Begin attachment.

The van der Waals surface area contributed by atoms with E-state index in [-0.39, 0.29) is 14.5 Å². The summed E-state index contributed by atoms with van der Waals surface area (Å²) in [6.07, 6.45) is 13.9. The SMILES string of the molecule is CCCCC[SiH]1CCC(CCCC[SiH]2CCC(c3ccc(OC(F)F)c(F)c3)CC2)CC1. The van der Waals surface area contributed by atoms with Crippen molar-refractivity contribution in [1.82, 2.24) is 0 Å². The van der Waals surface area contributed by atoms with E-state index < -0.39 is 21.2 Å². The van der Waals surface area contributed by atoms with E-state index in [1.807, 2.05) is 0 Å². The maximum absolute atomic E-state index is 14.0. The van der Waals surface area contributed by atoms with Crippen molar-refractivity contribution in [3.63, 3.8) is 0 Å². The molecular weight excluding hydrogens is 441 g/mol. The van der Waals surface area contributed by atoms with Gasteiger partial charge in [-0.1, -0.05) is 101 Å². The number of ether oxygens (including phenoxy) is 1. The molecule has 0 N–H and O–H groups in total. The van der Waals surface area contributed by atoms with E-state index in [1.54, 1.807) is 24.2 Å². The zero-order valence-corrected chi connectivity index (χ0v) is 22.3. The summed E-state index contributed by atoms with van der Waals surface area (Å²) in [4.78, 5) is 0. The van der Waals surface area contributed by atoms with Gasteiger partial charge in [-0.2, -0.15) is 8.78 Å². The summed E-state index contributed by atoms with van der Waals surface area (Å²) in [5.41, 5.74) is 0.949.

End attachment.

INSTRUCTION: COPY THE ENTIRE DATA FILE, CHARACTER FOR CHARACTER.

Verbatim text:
The van der Waals surface area contributed by atoms with E-state index in [-0.39, 0.29) is 14.5 Å². The summed E-state index contributed by atoms with van der Waals surface area (Å²) in [6.07, 6.45) is 13.9. The SMILES string of the molecule is CCCCC[SiH]1CCC(CCCC[SiH]2CCC(c3ccc(OC(F)F)c(F)c3)CC2)CC1. The van der Waals surface area contributed by atoms with Crippen molar-refractivity contribution in [1.82, 2.24) is 0 Å². The van der Waals surface area contributed by atoms with E-state index < -0.39 is 21.2 Å². The van der Waals surface area contributed by atoms with E-state index in [1.807, 2.05) is 0 Å². The maximum absolute atomic E-state index is 14.0. The van der Waals surface area contributed by atoms with Crippen molar-refractivity contribution in [3.63, 3.8) is 0 Å². The molecular weight excluding hydrogens is 441 g/mol. The van der Waals surface area contributed by atoms with Gasteiger partial charge in [-0.1, -0.05) is 101 Å². The number of ether oxygens (including phenoxy) is 1. The molecule has 0 N–H and O–H groups in total. The van der Waals surface area contributed by atoms with E-state index in [1.54, 1.807) is 24.2 Å². The zero-order valence-corrected chi connectivity index (χ0v) is 22.3. The summed E-state index contributed by atoms with van der Waals surface area (Å²) in [4.78, 5) is 0. The van der Waals surface area contributed by atoms with Gasteiger partial charge in [-0.2, -0.15) is 8.78 Å². The summed E-state index contributed by atoms with van der Waals surface area (Å²) in [5.41, 5.74) is 0.949.